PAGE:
TI:ME 2B Internet Authoring Resource Pages

Embedding Media Files

Image Files

GIF, JPG, and PNG image formats may be embedded in Web pages. The width and height attributes should be included in the code to make it easier for the Web browser to allocate space correctly as the page loads. The alt attribute should be included for compliance with XHTML specifications and accessibility for those with vision problems or those who browse with image loading turned off in their browser.

GIF files are limited to 256 colors so GIF is best for simple images. GIF files can have a transparent background. Here is the same GIF file displayed on three different backgrounds.

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GIF on White Background GIF on Blue Background GIF on Green Background

JPG files may contain millions of colors. JPG is the most common file format for photographs on the Web. Compare the same photo saved in GIF and JPG formats. The JPG image has smoother gradients and a more realistic appearance.

Photo in GIF format
Photo in JPG format

PNG is a more recent file format that was created to replace GIF. Like GIF, PNG files may have a transparent background. PNG files, however, may contain millions of colors. That makes PNG a nice alternative to GIF for displaying higher resolution images. Almost every new Web browser supports PNG.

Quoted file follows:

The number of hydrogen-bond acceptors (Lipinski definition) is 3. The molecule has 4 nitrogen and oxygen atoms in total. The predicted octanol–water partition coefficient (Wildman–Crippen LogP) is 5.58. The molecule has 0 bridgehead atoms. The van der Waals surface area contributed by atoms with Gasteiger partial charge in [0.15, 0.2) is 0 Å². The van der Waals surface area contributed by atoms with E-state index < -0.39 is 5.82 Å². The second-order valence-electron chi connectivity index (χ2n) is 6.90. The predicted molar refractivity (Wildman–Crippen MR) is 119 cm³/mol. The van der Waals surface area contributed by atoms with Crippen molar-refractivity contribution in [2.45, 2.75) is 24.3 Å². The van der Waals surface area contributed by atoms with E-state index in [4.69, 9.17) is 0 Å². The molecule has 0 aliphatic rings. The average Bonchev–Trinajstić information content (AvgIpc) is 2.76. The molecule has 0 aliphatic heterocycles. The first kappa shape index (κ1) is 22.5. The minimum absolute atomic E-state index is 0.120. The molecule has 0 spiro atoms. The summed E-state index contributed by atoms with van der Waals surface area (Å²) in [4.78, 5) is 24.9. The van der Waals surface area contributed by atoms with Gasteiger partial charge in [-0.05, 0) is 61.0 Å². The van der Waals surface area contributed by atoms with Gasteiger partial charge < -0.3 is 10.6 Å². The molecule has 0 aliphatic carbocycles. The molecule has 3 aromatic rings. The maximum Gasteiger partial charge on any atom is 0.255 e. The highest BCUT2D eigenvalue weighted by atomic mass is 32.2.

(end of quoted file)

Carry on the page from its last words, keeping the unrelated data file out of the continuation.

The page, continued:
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PNG on White Background PNG on Blue Background PNG on Green Background

It is customary to store images in a separate folder. The code to embed an image will therefore contain a pathname that includes the folder name.

Code for embedding an image:

<img src="images/operahousesmall.jpg" alt="opera house photo" width="200" height="150" />

Embedded Files that Require Browser Plugins

Web browsers require additional software to play audio, video, Flash animation, and other file formats. The other software may take the form of a Web browser plugin or ActiveX control that allows a particular media type to be displayed within a Web browser window. For example, Flash animations play easily in almost every Web browser because the plugin software for Flash is usually distributed and installed with the browser. When a new version of the Flash player plugin is released, however, the visitor must often download and install the new version to continue to have access to the latest Flash media. QuickTime movies, Windows Media Player files, RealPlayer files, and other media formats each have their own plugin software. Plugin software often gives the developer the option to embed the media into an existing XHMTL page rather than have the media file open in a separate window. Here are some simple examples of embedded media.